While we didn’t deem it fitting this week to have a standard edition of Winners and Losers, inevitably we must consider Hurricane Sandy’s early political impact on some key players, starting with the two at the top of incident command.
Facing re-election Tuesday, President Barack Obama received much praise from others, including Gov. Chris Christie, for his accessibility, and his decision to immerse himself in the problems of those citizens immediately affected by the hurricane.
He should have been campaigning in Ohio this past week, but the President’s hands-on hurricane response may help his chances at national victory more than any rally.
Christie himself also deserves credit again for consistently showing strong leadership in a crisis.
A good communicator, the governor continues to provide regular updates enhanced by a similarly engaged Obama, as the president and governor from opposing parties showed real capacity for partnership.
Other leaders stepped forward, among them Newark Mayor Cory Booker, who as usual showed his penchant for jumping onto the front line of disaster response and putting the needs of his residents first.
The shore mayors rose to the challenge as well, among them Belmar Mayor Matt Doherty, who literally went door to door to pull residents out of their homes as Hurricane Sandy bore down on the Jersey Shore.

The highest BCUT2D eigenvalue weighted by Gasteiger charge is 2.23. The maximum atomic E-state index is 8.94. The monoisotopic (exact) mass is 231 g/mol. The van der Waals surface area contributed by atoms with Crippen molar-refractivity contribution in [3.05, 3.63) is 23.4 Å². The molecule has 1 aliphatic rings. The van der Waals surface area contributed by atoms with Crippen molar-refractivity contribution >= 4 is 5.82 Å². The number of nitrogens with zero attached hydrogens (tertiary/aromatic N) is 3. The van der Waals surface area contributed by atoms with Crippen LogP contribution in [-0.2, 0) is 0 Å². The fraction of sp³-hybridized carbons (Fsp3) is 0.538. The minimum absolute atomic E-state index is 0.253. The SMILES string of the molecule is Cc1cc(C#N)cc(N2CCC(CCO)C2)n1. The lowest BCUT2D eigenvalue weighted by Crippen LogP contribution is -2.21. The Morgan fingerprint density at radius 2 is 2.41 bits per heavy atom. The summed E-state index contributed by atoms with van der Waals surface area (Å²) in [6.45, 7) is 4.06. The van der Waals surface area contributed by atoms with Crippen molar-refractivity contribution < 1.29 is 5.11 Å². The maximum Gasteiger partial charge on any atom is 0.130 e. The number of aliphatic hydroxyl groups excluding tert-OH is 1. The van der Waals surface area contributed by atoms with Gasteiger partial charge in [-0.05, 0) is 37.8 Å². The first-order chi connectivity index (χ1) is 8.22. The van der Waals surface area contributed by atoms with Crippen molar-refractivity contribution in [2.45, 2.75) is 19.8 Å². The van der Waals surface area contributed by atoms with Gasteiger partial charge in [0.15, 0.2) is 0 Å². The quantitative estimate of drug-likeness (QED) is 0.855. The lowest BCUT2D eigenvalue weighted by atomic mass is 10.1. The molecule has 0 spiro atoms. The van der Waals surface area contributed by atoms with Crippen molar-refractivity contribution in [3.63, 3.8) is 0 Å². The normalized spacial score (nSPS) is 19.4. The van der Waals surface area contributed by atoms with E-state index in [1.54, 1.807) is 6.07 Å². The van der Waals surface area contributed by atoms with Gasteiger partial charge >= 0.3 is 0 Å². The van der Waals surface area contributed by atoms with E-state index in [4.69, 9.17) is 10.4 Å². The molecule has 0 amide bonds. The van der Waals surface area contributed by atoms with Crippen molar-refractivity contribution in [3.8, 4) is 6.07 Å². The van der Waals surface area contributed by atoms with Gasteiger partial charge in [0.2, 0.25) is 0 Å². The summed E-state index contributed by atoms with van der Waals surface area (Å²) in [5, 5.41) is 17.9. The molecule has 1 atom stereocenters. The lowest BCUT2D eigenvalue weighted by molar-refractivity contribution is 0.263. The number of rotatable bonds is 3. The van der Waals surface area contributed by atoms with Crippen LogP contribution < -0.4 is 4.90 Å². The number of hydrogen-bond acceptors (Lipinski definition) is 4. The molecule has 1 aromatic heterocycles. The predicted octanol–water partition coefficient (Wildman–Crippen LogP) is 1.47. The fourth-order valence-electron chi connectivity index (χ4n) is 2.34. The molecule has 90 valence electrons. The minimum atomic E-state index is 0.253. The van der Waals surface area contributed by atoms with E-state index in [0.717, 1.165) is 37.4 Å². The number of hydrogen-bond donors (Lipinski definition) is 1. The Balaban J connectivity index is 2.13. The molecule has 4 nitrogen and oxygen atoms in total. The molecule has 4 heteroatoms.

We mourn the dead, praise those engaged in the business of protecting the living, and wish all those without power a speedy recovery.
On a personal note, we bid farewell this week to our own Missy Rebovich, who this morning compiled her last Morning Wakeup Call after volunteering to compose the daily must-read feature for two years.
Missy is moving on to bigger and better and we wish her well.
We will miss her.
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"Enlisting Fox is another reminder of how much Christie has truly relied on insiders, including Democrats, to bolster his agenda or bail him out of trouble. Not long after arriving in Trenton in 2009, Christie began collaborating with George Norcross, the deeply entrenched Democratic Party kingmaker, to help him cut deals with a Democratic-controlled Legislature.
When his close ally David Samson resigned as chairman of the Port Authority over conflict-of-interest questions earlier this year, Christie replaced Samson with John Degnan, a pillar of the Democratic Party establishment. And now, confronted with a crisis, Christie has turned to “Jamie,’’ as Fox has been known throughout political circles since he began as an aide in the Democratic Senate in the 1980s." - columnist Charles Stile
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